Chas is a young and beautiful Mormon widow who lives with her grandmother in a Victorian style bed and breakfast. One stormy night a handsome middle aged man arrives at the inn. He says he is looking for peace and quiet, but what he seems most interested in is spending time with Chas. As they become acquainted, Chas learns that Jackson is on administrative leave from the FBI because he was involved in an incident that lead to another agent's death. As Chas helps Jackson come to terms with what is going on in his life, and Jackson helps Chas work through unhappy things in her past, they fall deeply in love.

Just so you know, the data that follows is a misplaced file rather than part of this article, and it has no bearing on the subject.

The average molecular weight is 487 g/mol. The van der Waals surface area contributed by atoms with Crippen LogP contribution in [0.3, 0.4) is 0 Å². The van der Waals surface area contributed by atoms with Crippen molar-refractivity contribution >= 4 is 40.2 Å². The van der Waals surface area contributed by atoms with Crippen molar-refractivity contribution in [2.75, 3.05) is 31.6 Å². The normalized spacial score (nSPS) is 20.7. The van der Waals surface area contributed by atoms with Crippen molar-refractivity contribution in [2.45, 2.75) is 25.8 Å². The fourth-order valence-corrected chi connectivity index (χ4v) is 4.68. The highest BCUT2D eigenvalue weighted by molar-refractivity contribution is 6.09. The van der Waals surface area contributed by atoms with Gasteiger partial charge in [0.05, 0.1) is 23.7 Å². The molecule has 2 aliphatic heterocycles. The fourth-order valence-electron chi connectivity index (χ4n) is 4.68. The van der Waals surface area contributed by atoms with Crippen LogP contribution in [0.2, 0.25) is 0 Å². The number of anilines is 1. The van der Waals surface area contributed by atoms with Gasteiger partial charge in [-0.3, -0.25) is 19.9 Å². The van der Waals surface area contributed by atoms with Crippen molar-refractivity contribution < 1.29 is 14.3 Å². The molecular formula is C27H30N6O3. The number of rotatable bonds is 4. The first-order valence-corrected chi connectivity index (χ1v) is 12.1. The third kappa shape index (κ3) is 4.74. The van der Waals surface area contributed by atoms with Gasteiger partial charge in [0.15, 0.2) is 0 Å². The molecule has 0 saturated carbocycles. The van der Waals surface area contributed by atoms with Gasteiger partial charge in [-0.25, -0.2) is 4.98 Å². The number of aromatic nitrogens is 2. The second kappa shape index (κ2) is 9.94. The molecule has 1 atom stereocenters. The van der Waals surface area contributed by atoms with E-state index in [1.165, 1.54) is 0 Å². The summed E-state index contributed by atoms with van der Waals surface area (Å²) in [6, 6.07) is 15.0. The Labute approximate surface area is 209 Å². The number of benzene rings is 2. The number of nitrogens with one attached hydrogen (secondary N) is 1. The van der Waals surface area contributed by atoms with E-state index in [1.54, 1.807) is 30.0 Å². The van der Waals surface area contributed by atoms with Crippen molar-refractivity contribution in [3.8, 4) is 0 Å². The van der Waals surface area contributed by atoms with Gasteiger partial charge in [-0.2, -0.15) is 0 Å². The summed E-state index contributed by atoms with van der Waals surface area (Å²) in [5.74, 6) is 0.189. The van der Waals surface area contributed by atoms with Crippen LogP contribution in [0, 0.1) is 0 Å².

OK, this is not my normal genre, but I am still trying to expand my horizons in reading material. Anita Stansfield is the most prolific of all LDS romance novelists. Though I haven't read any LDS romance fiction since I read the "Charlie" novels back when I was a teenager, Ms Stanfield's novels are so popular I decided I should read one just to be a well informed member of my social subgroup. As I started to read the book, there were two things I liked right off. One is that the main character, though influenced by her attraction, was not dominated by it. She thought through the situation and made a conscious decision whether she wanted to open her heart to new man in her life. The other, was that I knew, because of the genre, that there would be no steamy love scenes I would have to skip over. It was a little awkward reading about Chas (a female) praying over problems, and seeking inspiration for everything, but then I reasoned, that is what I would have done in the same situation. I must admit that I was quite enjoying the book at the beginning. It helped me get through much house work with a smile. But as I read (or listened, since it was a recorded book) on, and Chas and Jackson faced one external challenge after another with love and support for each other, it just got to be too much. It was like eating an extra bowl of vanilla ice cream--too sweet and too much of the same thing. Still, I am not going to say I would never read a Anita Stansfield book again, but I would have to be in a particular mood to do so. (286 p)